So one of the bloggers that I seek inspiration and advice from is Chocolate Covered Katie. The fact that majority of her recipes feature chocolate had me locked in right from the start of my blogging days.

This month, Chocolate Covered Katie has declared “Hug a Fat” month. Basically, the purpose of this is to increase awareness about the importance of healthy fats in your diet and that not all fats are bad! They are an integral part of a balanced diet and they also taste delicious. To promote this campaign, we have been asked to choose our favourite healthy fat! There were so many to choose from but I decided to choose WALNUTS!

Walnuts are a great source of omega 3. A good portion to eat daily is 30 grams which works out to be approximately 9 nine walnut clusters. They are free from saturated and trans fats which are the ones you try to limit as much as you can (found mostly in processed foods and high fat dairy and meat products. The good fats you want to be consuming are monounsaturated and polyunsaturated fats.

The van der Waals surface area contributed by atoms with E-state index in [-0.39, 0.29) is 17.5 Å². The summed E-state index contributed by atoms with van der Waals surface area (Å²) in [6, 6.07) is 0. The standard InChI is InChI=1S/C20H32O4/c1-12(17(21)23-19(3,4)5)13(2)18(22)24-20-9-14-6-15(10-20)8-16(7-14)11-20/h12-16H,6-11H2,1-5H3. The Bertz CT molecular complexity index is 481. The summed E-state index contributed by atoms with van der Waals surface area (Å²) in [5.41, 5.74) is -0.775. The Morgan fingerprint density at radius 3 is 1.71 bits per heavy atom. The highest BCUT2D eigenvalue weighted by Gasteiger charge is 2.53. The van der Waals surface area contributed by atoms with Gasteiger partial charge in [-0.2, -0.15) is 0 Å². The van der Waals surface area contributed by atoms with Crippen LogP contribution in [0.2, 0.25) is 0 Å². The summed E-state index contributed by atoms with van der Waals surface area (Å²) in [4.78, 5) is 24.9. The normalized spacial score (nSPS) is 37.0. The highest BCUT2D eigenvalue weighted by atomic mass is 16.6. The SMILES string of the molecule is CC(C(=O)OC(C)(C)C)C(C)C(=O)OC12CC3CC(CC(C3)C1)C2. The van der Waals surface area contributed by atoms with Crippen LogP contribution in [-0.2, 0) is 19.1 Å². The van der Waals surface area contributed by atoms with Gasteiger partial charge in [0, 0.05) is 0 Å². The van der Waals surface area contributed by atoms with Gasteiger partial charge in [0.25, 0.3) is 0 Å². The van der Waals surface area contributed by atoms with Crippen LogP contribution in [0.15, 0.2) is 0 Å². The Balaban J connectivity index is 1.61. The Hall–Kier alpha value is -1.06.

As well as the nutritional benefits of walnuts, they also taste amazing and work in sweet dishes, savoury dishes and just eaten on their own too!

Here are some of my previous creations with walnuts!

So when you’re considering what you are going to eat today, just remember that not all fats are bad and are a vital part of a well balanced diet! #walnutappreciationpost

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Check out Chocolate Covered Katie to read more about the healthy fats awareness campaign!


Nutritional Information retrieved from:

http://www.helpguide.org/articles/healthy-eating/choosing-healthy-fats.htm